BEIRUT (AP) — Syrian rebels and pro-government forces clashed Sunday on several fronts around Aleppo as the country's military command called on militants to lay down their weapons and evacuate the contested city.
A day after pro-government forces captured the strategic al-Shuqeef hill north of the city, the Britain-based Syrian Observatory for Human Rights monitoring group reported fierce fighting in areas near the hill and in the Bustan al-Basha neighborhood.
The two sides also clashed in Aleppo's southern Sheikh Saeed neighborhood.
The government's attempt to penetrate Aleppo's opposition-held eastern side has been accompanied by a relentless campaign of airstrikes by Russian and Syrian warplanes.
President Bashar Assad's forces are depending on the Russia bombardment and Iran-backed militias for support.
A spokesman for the Nour el-Din el-Zinki rebel faction told The Associated Press that foreign fighters were actively participating in the government's ground campaign. He said rebels could identify Lebanese and Iraqi militias by their flags.
An airstrike, meanwhile, targeted a rebel headquarters near the central city of Hama, killing at least six militants, the Observatory said. It was a setback for the rebel campaign to advance on the government-controlled city.
The U.N.'s humanitarian chief, Stephen O'Brien, reported that eastern Aleppo's health system has been "all but obliterated" by shelling and bombardment.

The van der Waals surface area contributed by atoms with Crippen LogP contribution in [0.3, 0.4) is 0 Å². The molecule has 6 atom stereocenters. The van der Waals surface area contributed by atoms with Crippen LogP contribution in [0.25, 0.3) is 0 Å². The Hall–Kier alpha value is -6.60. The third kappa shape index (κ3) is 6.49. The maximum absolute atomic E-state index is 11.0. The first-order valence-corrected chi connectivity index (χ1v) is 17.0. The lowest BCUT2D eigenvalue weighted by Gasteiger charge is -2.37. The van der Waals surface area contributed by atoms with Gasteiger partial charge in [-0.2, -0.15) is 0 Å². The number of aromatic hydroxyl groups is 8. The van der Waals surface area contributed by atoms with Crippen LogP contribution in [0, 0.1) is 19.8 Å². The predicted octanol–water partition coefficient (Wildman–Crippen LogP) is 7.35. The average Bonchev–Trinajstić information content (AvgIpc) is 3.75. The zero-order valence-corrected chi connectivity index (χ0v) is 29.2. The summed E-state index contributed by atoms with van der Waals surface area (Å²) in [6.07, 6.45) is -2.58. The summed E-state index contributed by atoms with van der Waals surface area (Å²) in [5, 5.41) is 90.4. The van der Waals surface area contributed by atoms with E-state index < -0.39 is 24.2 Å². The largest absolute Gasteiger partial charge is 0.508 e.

"Medical facilities are being hit one by one," O'Brien said in a statement that called for a 48-hour humanitarian pause to the fighting each week. The U.N. estimates 275,000 people are trapped by the government siege.
"We are in a race against time to protect and save civilians in eastern Aleppo city. They need our urgent action to bring an end to their living hell," O'Brien said.
One of Aleppo's largest hospitals, located in the eastern Sakhour neighborhood, was knocked out of service Saturday by the airstrikes, doctors and activists reported.
The Syrian military command said in a statement on state media that government forces would guarantee gunmen safe passage out of opposition-held neighborhoods.
Russia announced a month ago that the Syrian government would give safe passage to civilians wanting to leave eastern Aleppo. Few have accepted the offer.
The U.N. says at least 320 civilians have been killed since the government announced its offensive Sept. 22.
The European Union offered to help evacuate patients in Aleppo's hospitals and deliver food, water and medical aid to besieged eastern districts.
In a statement, EU foreign policy chief Frederica Mogherini urged international players to unite to make the aid effort work "for the sake of humanity and the political future of Syria."
The EU is mobilizing $25 million in emergency aid and offering to move patients to other medical facilities, including in Europe, if needed.